ILO has issued a main guidance respectively for PSCOs who are responsible for conducting MLC inspections onboard vessels; the MELCBS/2008/12 Guidelines is a six chapters document which analyses each article of the Convention, providing examples for guidance. Paris MoU and AMSA are two regions which appear to conduct thoroughly PSC inspections with respect to MLC implementation.
The Paris MoU since 2014 has included a special section in its annual PSC report related to MLC results; during the first years of implementation, an escalation of deficiencies related to MLC has been observed in the region. The top MLC related detainable deficiencies identified in Paris MoU are Wages; Sanitary Facilities; Records of seafarers' daily hours of work or rest; Seafarers' Employment Agreement (SEA) and Cleanliness of Engine Room (Table 1)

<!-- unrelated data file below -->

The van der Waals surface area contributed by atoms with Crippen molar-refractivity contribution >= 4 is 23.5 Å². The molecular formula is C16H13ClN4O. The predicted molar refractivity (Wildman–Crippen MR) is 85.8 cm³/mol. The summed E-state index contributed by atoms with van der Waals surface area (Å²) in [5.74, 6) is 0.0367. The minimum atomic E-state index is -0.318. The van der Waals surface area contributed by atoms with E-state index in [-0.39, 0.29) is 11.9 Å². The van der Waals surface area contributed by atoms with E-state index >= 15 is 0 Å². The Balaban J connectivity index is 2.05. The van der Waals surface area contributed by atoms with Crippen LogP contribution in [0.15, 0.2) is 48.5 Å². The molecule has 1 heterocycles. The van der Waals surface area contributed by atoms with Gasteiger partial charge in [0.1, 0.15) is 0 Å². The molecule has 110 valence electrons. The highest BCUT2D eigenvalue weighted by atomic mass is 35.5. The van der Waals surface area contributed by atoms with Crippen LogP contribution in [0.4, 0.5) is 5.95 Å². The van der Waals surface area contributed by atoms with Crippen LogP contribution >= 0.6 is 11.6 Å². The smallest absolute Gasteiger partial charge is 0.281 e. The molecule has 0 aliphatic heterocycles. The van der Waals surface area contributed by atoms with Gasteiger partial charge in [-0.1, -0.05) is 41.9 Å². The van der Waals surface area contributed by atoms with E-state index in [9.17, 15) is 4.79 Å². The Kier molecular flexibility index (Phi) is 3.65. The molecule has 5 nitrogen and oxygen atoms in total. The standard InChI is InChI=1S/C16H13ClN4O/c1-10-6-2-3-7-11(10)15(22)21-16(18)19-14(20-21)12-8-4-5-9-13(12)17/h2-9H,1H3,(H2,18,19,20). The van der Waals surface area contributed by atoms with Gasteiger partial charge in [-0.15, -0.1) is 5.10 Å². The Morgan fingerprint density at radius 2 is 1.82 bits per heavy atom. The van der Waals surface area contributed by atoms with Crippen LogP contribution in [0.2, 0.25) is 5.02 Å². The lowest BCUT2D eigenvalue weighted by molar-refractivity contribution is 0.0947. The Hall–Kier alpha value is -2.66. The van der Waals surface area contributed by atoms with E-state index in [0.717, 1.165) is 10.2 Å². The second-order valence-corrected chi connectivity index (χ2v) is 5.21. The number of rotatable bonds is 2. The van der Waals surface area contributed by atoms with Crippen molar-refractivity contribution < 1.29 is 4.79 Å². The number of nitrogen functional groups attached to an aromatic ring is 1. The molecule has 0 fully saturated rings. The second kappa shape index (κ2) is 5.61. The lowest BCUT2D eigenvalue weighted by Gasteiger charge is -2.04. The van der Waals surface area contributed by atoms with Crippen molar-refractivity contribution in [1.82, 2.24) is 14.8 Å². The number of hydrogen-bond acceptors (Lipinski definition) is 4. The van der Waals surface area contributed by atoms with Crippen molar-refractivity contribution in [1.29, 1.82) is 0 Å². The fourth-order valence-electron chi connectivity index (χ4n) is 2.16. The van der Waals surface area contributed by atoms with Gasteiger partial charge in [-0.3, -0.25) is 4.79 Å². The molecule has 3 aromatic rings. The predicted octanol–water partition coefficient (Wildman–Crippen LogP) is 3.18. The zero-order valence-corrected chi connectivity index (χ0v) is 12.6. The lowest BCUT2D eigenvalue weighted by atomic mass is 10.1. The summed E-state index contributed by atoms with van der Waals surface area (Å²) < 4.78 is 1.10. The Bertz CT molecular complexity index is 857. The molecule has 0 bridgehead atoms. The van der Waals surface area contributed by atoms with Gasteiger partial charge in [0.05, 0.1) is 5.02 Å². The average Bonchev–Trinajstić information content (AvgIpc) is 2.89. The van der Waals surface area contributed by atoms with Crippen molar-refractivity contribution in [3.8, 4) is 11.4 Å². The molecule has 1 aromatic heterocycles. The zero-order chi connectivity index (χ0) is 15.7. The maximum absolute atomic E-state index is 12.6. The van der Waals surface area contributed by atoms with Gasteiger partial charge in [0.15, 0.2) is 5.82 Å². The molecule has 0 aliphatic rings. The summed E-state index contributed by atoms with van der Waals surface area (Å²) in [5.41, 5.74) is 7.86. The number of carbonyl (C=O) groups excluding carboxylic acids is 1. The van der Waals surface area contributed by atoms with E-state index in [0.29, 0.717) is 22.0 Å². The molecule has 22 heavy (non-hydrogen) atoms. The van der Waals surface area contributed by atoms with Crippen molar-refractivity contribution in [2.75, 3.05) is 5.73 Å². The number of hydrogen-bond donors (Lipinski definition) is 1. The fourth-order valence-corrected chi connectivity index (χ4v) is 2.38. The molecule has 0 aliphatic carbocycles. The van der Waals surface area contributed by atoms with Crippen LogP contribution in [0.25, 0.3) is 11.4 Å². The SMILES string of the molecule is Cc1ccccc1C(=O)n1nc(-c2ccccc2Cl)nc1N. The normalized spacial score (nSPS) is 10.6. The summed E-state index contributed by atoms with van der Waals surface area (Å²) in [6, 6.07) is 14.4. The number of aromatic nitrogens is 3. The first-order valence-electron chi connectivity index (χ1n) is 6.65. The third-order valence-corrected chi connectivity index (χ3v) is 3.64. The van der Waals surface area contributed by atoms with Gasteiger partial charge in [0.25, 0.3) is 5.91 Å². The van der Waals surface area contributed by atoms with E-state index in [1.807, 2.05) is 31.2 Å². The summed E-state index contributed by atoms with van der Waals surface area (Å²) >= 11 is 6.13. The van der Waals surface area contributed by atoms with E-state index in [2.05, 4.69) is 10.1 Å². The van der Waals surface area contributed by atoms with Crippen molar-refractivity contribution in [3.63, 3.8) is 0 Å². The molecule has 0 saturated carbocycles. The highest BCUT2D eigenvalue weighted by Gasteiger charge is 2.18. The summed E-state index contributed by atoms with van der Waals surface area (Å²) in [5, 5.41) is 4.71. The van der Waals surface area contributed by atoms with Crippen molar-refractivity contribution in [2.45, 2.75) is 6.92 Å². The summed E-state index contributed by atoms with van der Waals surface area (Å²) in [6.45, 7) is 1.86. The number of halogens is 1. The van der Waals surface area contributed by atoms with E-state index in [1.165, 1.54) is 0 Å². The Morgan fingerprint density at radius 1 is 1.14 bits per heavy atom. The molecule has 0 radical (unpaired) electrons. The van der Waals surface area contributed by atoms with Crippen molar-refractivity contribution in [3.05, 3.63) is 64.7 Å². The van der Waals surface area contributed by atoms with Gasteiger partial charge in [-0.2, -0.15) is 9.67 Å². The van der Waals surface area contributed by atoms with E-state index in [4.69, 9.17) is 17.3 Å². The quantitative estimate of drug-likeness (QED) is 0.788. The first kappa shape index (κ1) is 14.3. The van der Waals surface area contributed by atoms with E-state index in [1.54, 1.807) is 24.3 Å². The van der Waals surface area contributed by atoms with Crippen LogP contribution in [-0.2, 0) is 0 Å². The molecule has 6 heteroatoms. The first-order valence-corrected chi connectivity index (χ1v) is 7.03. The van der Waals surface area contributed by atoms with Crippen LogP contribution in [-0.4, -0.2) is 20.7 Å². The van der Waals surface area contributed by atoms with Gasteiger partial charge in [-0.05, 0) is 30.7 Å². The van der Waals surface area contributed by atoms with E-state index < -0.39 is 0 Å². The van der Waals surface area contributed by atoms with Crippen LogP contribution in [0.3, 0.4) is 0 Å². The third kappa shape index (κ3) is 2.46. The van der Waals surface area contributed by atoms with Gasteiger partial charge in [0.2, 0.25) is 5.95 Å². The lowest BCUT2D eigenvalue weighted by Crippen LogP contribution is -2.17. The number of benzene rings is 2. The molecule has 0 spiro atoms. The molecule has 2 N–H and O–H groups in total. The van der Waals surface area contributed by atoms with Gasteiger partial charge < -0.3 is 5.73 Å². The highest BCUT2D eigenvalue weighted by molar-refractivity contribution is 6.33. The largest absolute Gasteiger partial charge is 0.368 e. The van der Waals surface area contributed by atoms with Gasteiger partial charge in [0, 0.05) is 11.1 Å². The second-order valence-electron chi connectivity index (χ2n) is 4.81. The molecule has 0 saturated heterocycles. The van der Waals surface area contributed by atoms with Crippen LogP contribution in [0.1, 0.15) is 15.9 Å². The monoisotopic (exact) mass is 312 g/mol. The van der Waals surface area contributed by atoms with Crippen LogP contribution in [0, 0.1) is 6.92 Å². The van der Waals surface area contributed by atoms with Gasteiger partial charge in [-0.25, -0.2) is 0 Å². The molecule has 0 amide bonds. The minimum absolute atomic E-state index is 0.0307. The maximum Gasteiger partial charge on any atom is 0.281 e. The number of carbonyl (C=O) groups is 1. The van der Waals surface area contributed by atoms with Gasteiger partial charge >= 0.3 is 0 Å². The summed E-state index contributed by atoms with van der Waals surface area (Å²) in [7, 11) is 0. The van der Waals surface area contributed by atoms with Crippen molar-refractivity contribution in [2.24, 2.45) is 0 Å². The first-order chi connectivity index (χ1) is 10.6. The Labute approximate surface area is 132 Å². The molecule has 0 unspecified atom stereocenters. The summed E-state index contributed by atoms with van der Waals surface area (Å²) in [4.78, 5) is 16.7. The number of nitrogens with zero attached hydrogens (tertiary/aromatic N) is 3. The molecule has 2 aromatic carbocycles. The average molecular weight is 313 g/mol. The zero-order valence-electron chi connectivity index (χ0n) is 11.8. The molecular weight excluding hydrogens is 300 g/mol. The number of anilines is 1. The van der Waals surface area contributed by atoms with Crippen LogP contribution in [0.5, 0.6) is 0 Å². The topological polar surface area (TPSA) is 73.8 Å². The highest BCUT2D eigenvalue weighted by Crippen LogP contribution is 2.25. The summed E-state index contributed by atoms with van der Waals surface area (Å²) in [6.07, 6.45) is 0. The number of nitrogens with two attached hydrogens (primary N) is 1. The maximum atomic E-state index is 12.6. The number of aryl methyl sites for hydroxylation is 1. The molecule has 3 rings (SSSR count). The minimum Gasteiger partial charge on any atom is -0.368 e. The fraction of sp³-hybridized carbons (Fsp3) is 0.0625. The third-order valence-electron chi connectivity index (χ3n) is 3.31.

Several detentions and bans have been recorded in AMSA due to MLC deficiencies during last 5 years. AMSA has issued the ’Guide to the implementation of the MLC in Australia’ which includes guidance on MLC items. A comparison of the 2015 and 2016 results indicates a slight improvement with respect to number of MLC deficiencies and deficiencies per inspection. Detainable deficiencies are relatively static over the two years suggesting consistency in the PSC inspections.
Avoiding detention due to MLC deficiency
If one of the following examples is noticed onboard by the PSCO, it is highly possible that the vessel will be detained. Therefore, operators are advised to pay particular attention to these items and refer accordingly to the standards and articles of MLC in order to avoid any alleged breaches with respect to the living and working conditions on board vessels.